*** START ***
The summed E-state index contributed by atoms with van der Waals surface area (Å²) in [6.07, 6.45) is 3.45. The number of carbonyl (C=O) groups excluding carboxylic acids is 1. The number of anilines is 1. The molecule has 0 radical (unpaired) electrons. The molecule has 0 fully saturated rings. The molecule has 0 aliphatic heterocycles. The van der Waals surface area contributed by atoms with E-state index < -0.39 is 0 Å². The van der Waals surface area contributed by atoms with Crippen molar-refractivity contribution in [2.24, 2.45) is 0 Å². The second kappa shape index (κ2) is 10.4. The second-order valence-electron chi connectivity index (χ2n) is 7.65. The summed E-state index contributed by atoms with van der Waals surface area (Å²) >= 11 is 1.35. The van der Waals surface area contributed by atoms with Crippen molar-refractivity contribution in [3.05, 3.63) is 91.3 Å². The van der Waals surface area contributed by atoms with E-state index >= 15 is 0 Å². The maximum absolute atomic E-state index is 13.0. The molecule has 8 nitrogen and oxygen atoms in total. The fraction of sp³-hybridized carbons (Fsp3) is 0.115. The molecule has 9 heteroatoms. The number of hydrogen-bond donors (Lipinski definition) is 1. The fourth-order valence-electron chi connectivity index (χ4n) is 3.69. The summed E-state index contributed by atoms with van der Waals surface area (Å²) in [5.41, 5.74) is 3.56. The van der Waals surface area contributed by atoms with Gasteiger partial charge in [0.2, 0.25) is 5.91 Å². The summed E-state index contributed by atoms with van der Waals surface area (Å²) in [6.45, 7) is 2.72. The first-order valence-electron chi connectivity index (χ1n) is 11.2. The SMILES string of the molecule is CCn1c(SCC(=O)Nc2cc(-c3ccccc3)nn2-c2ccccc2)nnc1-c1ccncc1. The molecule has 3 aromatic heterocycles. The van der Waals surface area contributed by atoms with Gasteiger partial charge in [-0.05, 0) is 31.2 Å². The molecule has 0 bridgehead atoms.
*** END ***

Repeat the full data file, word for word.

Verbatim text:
The summed E-state index contributed by atoms with van der Waals surface area (Å²) in [6.07, 6.45) is 3.45. The number of carbonyl (C=O) groups excluding carboxylic acids is 1. The number of anilines is 1. The molecule has 0 radical (unpaired) electrons. The molecule has 0 fully saturated rings. The molecule has 0 aliphatic heterocycles. The van der Waals surface area contributed by atoms with E-state index < -0.39 is 0 Å². The van der Waals surface area contributed by atoms with Crippen molar-refractivity contribution in [2.24, 2.45) is 0 Å². The second kappa shape index (κ2) is 10.4. The second-order valence-electron chi connectivity index (χ2n) is 7.65. The summed E-state index contributed by atoms with van der Waals surface area (Å²) >= 11 is 1.35. The van der Waals surface area contributed by atoms with Crippen molar-refractivity contribution in [3.05, 3.63) is 91.3 Å². The van der Waals surface area contributed by atoms with E-state index >= 15 is 0 Å². The maximum absolute atomic E-state index is 13.0. The molecule has 8 nitrogen and oxygen atoms in total. The fraction of sp³-hybridized carbons (Fsp3) is 0.115. The molecule has 9 heteroatoms. The number of hydrogen-bond donors (Lipinski definition) is 1. The fourth-order valence-electron chi connectivity index (χ4n) is 3.69. The summed E-state index contributed by atoms with van der Waals surface area (Å²) in [5.41, 5.74) is 3.56. The van der Waals surface area contributed by atoms with Gasteiger partial charge in [0.2, 0.25) is 5.91 Å². The summed E-state index contributed by atoms with van der Waals surface area (Å²) in [6.45, 7) is 2.72. The first-order valence-electron chi connectivity index (χ1n) is 11.2. The SMILES string of the molecule is CCn1c(SCC(=O)Nc2cc(-c3ccccc3)nn2-c2ccccc2)nnc1-c1ccncc1. The molecule has 3 aromatic heterocycles. The van der Waals surface area contributed by atoms with Gasteiger partial charge in [-0.05, 0) is 31.2 Å². The molecule has 0 bridgehead atoms.